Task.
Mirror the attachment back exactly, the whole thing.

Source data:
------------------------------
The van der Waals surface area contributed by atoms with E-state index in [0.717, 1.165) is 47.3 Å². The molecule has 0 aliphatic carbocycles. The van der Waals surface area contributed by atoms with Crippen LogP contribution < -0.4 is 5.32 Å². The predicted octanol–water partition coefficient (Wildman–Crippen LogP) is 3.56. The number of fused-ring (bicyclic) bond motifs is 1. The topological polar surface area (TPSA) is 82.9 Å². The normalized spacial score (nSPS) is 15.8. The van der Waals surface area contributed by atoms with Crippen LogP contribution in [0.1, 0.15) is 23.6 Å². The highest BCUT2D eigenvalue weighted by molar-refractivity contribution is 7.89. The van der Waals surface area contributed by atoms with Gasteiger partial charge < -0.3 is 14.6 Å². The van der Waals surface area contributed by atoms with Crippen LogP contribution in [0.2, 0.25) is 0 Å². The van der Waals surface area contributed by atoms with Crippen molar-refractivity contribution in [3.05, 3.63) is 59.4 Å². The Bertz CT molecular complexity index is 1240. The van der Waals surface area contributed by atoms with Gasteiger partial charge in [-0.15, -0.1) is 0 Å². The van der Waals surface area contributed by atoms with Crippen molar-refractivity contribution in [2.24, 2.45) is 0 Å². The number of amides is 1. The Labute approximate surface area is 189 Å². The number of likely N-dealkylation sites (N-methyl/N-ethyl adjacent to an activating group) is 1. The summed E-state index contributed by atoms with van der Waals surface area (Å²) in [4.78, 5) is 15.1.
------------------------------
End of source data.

The van der Waals surface area contributed by atoms with E-state index in [0.717, 1.165) is 47.3 Å². The molecule has 0 aliphatic carbocycles. The van der Waals surface area contributed by atoms with Crippen LogP contribution < -0.4 is 5.32 Å². The predicted octanol–water partition coefficient (Wildman–Crippen LogP) is 3.56. The number of fused-ring (bicyclic) bond motifs is 1. The topological polar surface area (TPSA) is 82.9 Å². The normalized spacial score (nSPS) is 15.8. The van der Waals surface area contributed by atoms with Crippen LogP contribution in [0.1, 0.15) is 23.6 Å². The highest BCUT2D eigenvalue weighted by molar-refractivity contribution is 7.89. The van der Waals surface area contributed by atoms with Gasteiger partial charge < -0.3 is 14.6 Å². The van der Waals surface area contributed by atoms with Crippen LogP contribution in [0.2, 0.25) is 0 Å². The van der Waals surface area contributed by atoms with Crippen molar-refractivity contribution in [3.05, 3.63) is 59.4 Å². The Bertz CT molecular complexity index is 1240. The van der Waals surface area contributed by atoms with Gasteiger partial charge in [-0.15, -0.1) is 0 Å². The van der Waals surface area contributed by atoms with Crippen molar-refractivity contribution in [2.24, 2.45) is 0 Å². The number of amides is 1. The Labute approximate surface area is 189 Å². The number of likely N-dealkylation sites (N-methyl/N-ethyl adjacent to an activating group) is 1. The summed E-state index contributed by atoms with van der Waals surface area (Å²) in [4.78, 5) is 15.1.